For more on Cee’s Fun Foto Challenge visit https://ceenphotography.com/2017/05/23/cees-fun-foto-challenge-gardens/

Weekly Photo Challenge – The Road Taken

This week’s Photo Challenge, set for us by Krista at The Daily Post, is the road taken.  Whenever we go traveling it’s always by road and many of the images in the old photo files are shots taken from the car, so they are not always too sharp but sometimes it’s the only way to record the places that we see. When you’re on the highway you can’t just pull off to the side when you spot something you like.

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Early morning and on the road in Nebraska and crossing the Mackinac Bridge that connects Mackinac City to St. Ignace in Michigan.

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Sometimes you have to share the road with something other than vehicles so be careful when you’re driving through somewhere like Custer State Park in South Dakota.

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Occasionally, if you’re driving through the countryside, you can get out of the car and risk standing in the middle of the road to get a shot. The above image was taken on a ‘rustic roads‘ jaunt in Wisconsin and the picture below shows the road leading across the Great Salt Lake from Salt Lake City to Antelope Island in Utah.

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For more on The Weekly Photo Challenge at The Daily Post go to https://dailypost.wordpress.com/photo-challenges/the-road-taken/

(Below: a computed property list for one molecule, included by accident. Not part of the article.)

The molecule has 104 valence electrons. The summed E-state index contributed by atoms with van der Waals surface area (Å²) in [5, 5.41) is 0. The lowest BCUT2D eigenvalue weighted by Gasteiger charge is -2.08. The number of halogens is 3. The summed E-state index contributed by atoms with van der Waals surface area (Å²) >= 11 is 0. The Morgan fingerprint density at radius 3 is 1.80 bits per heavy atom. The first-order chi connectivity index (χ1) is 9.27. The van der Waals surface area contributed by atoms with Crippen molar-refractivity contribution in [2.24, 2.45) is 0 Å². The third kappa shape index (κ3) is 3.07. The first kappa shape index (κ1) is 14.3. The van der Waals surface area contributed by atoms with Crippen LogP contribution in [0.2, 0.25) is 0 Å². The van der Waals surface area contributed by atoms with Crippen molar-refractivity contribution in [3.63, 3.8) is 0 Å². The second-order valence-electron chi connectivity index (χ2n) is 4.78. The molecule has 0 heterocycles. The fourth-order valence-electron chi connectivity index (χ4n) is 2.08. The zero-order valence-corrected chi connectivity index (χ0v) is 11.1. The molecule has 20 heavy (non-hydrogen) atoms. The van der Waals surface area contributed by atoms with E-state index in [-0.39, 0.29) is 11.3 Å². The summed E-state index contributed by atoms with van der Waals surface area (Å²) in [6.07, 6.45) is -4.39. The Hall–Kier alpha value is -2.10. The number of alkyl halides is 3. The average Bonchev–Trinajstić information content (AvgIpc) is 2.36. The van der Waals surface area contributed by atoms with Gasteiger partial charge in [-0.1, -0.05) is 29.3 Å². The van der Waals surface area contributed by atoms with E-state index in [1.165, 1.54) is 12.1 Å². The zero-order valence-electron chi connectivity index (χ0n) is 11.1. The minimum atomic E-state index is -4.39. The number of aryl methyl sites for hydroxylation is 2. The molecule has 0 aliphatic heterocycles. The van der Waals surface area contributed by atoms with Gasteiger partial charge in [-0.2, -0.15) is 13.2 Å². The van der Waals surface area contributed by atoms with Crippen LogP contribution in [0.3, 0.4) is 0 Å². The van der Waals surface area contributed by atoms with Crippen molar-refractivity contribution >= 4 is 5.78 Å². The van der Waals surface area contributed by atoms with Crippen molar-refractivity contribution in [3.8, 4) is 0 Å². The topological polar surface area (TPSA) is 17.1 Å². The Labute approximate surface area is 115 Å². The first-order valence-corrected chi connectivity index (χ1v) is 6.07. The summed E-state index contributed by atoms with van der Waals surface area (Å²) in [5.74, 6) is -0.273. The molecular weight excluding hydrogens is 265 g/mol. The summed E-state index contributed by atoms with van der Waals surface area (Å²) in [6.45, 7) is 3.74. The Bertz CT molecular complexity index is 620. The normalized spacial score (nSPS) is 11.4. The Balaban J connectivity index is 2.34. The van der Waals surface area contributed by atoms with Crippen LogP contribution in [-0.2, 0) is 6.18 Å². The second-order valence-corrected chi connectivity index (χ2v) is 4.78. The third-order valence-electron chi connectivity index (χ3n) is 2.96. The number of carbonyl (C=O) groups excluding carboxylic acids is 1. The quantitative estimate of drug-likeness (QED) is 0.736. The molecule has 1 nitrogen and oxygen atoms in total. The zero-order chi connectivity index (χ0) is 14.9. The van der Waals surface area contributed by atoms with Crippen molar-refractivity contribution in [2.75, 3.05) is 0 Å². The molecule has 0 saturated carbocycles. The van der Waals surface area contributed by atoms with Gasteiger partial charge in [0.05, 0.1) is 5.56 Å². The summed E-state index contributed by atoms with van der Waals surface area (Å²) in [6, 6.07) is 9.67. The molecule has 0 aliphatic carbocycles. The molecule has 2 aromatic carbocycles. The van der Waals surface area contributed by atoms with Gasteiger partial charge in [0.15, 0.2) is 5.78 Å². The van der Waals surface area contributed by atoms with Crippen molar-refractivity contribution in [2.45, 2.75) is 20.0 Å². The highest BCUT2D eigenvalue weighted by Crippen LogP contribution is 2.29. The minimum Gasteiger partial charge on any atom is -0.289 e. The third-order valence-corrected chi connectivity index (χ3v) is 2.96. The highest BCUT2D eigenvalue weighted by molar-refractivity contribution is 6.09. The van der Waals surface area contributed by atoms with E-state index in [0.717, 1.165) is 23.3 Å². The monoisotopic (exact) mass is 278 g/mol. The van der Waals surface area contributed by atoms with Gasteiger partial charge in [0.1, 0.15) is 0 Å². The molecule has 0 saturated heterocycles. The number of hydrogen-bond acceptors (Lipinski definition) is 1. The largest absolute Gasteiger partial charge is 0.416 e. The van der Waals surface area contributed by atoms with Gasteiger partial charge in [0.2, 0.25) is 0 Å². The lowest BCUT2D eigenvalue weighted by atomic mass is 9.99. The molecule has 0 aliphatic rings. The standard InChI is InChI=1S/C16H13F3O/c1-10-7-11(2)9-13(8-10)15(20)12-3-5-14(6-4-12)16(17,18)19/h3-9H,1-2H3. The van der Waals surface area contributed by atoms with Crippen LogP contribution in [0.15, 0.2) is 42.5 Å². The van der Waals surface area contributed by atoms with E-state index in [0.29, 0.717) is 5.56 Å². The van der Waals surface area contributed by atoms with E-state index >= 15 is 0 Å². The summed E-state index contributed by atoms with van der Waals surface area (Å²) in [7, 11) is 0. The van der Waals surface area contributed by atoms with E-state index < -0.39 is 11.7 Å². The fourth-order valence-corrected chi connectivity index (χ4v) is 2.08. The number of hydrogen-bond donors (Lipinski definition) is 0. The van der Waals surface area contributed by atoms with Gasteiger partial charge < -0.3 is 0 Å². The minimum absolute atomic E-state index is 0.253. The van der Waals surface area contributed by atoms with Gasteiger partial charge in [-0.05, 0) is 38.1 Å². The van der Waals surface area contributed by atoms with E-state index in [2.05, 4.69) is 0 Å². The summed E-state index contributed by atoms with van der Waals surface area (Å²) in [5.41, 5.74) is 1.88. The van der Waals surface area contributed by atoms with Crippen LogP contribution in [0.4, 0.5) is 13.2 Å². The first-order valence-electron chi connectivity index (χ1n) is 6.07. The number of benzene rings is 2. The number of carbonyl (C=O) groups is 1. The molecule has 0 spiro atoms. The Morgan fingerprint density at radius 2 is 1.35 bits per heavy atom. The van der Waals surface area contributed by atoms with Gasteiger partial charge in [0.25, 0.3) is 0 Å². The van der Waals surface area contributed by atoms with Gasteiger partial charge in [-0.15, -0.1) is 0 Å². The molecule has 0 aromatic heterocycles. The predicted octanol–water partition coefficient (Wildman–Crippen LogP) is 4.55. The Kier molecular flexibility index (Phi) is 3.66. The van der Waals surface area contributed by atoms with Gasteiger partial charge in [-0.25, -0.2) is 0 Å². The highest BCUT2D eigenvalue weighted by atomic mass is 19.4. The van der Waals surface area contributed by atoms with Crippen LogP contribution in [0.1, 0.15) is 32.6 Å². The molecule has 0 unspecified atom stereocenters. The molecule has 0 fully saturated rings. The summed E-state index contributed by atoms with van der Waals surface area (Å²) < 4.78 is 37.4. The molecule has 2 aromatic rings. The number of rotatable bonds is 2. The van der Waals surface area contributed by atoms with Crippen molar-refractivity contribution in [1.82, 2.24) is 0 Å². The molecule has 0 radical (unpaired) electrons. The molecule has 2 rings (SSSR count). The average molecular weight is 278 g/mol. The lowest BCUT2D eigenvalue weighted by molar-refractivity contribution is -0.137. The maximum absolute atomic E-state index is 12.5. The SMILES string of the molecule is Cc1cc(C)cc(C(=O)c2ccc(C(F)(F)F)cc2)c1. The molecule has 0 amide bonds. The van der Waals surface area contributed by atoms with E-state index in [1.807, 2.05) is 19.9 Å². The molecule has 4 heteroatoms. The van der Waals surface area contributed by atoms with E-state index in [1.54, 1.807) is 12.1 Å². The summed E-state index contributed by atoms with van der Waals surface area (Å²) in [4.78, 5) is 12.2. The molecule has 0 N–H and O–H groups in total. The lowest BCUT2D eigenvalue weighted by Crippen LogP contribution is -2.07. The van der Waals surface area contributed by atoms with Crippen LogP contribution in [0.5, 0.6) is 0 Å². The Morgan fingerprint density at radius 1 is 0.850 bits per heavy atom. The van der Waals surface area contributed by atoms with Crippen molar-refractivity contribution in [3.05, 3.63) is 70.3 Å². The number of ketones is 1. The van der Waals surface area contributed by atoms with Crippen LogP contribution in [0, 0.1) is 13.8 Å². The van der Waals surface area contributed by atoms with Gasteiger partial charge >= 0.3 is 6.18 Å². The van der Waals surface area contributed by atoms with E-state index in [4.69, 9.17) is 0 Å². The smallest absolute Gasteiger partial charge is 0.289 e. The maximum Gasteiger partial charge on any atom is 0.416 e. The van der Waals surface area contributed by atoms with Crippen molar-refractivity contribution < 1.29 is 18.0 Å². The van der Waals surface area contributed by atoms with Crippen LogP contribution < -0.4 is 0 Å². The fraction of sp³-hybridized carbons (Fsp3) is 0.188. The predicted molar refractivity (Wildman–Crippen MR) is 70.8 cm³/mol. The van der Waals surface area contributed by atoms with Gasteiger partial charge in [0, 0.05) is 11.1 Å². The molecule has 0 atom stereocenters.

Whitefish Point And That Song

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Driving home from Mackinac City, through Michigan’s Upper Peninsula, we stopped off at Whitefish Point to take a look at the lighthouse there.  The oldest operating light on Lake Superior, it looks out over a history of troubled waters.

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On the 10th November, 1975 the SS Edmund Fitzgerald sank in a storm, 17 miles from Whitefish Bay, with the loss of the entire crew of 29.  She was, and still is, the largest ship to have been lost in North America’s Great Lakes.

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The beach at Whitefish point is littered with huge chunks of driftwood, like the bones of some gigantic creature cast up by the waves, but it’s hard to imagine, gazing out at the calm, clear waters of Lake Superior, that the weather could boil up to such an extent that a ship as big as the Fitzgerald could sink amidst 35ft waves. What really happened to the Fitzgerald remains a mystery; no distress signal was ever sent and the bodies of the crewmen were never recovered.

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So the story of the Edmund Fitzgerald passed into legend and that’s where the song comes in.  In 1976, Gordon Lightfoot came out with a catchy little number called The Wreck of the Edmund Fitzgerald (or Old Man Gerald, as my grandson refers to it) and it’s one of those songs that, once I get it into my head, I can’t stop playing it, over and over and over!  So naturally, as I stood on the beach at Whitefish Point I started humming that song.  (Very quietly because I wasn’t alone.)